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MED2000 students bring creative flair to learning emergency procedures
20 February 2014
With an exhibition to rival that of Sculpture by the Sea, second year students from The University of Notre Dame Australia's School of Medicine in Sydney have used a public display to emphasise the importance of team work, creative thinking and time management in emergency procedures.
The 120 students worked in teams during the annual orientation camp to produce 15 larger-than-life sandcastles on Collaroy Beach. The activity was designed to help students build camaraderie; highlight the importance of team work in medicine; and further develop intuition and critical thinking skills which are integral for any health-related career.
"The students must build a sand sculpture that represents the first letter of their learning group for the year, and displays their creative flair," Professor Christine Bennett, Dean of the School of Medicine Sydney said.
"The activity happens first thing in the morning and gets the students to start thinking as a team, on their feet and under time pressure – all skills needed to work in emergency situations. It is also a nice surprise to early morning beach-goers!" "We had to come up with an idea starting with the assigned letter of our group, K," said Daniel Schlosberg from the winning PBL group.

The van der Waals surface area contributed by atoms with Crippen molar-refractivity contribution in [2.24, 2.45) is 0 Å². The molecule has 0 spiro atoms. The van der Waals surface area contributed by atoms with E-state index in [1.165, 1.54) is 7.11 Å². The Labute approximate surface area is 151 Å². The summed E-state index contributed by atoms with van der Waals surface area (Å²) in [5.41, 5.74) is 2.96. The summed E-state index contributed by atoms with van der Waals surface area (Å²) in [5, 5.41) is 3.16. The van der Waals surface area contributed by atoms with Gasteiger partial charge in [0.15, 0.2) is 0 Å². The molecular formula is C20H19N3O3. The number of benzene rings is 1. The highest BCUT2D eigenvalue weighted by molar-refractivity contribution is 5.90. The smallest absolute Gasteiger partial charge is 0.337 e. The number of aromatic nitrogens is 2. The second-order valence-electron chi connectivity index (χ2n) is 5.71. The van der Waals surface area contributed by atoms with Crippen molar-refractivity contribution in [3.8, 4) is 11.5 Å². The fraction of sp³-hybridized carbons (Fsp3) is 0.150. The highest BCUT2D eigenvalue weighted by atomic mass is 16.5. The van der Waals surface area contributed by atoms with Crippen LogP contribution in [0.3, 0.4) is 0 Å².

"The idea of kyphosis [an abnormally rounded spine] started as a joke as we thought it would be too hard to make a kyphotic person, but Rose found a picture of a sculpted dinosaur skeleton and we went from there. Sofia thought of the name Kyphosaurus Notredamus, and we finished it off with a few archaeological props like our plaque and paint brush."
The sand sculpture challenge is part of a two-day camp at Collaroy during which students learn key emergency skills including CPR, airways management and intubation. The practical nature of the camp reflects that of the Bachelor of Medicine/Bachelor of Surgery at Notre Dame, where the Problem Based Learning (PBL) model is an integral part of the curriculum.
PBL is an education model in which a clinical problem sets the context for the students' learning of content material. In groups of eight, students explore a series of these problems, supported by lectures, practical sessions, and private study. Problem-solving, communication, and team work are at the centre of groups' success.
More information about the School of Medicine Sydney and Bachelor of Medicine/Bachelor of Surgery can be found at www.nd.edu.au/sydney/schools/medicine
Hannah Guilfoyle: Tel (02) 8204 4141; firstname.lastname@example.org